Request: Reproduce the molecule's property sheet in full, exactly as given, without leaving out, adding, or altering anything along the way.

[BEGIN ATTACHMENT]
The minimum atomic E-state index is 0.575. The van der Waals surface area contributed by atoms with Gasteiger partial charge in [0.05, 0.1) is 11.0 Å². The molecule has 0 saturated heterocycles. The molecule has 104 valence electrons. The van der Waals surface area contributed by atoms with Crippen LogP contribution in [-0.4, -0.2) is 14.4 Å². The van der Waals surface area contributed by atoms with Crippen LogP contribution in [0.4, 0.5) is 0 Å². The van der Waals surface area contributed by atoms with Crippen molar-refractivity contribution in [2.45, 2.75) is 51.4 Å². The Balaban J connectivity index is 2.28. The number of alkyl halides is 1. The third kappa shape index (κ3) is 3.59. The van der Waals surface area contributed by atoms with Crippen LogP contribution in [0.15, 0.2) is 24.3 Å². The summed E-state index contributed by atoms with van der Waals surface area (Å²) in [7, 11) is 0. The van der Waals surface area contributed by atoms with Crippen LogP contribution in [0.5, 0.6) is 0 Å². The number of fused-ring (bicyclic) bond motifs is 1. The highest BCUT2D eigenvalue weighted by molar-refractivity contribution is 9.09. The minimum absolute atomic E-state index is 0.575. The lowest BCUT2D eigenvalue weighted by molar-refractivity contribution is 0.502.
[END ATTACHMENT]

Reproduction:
The minimum atomic E-state index is 0.575. The van der Waals surface area contributed by atoms with Gasteiger partial charge in [0.05, 0.1) is 11.0 Å². The molecule has 0 saturated heterocycles. The molecule has 104 valence electrons. The van der Waals surface area contributed by atoms with Crippen LogP contribution in [-0.4, -0.2) is 14.4 Å². The van der Waals surface area contributed by atoms with Crippen LogP contribution in [0.4, 0.5) is 0 Å². The van der Waals surface area contributed by atoms with Crippen molar-refractivity contribution in [2.45, 2.75) is 51.4 Å². The Balaban J connectivity index is 2.28. The number of alkyl halides is 1. The third kappa shape index (κ3) is 3.59. The van der Waals surface area contributed by atoms with Crippen LogP contribution in [0.15, 0.2) is 24.3 Å². The summed E-state index contributed by atoms with van der Waals surface area (Å²) in [7, 11) is 0. The van der Waals surface area contributed by atoms with Crippen LogP contribution in [0.5, 0.6) is 0 Å². The number of fused-ring (bicyclic) bond motifs is 1. The highest BCUT2D eigenvalue weighted by molar-refractivity contribution is 9.09. The minimum absolute atomic E-state index is 0.575. The lowest BCUT2D eigenvalue weighted by molar-refractivity contribution is 0.502.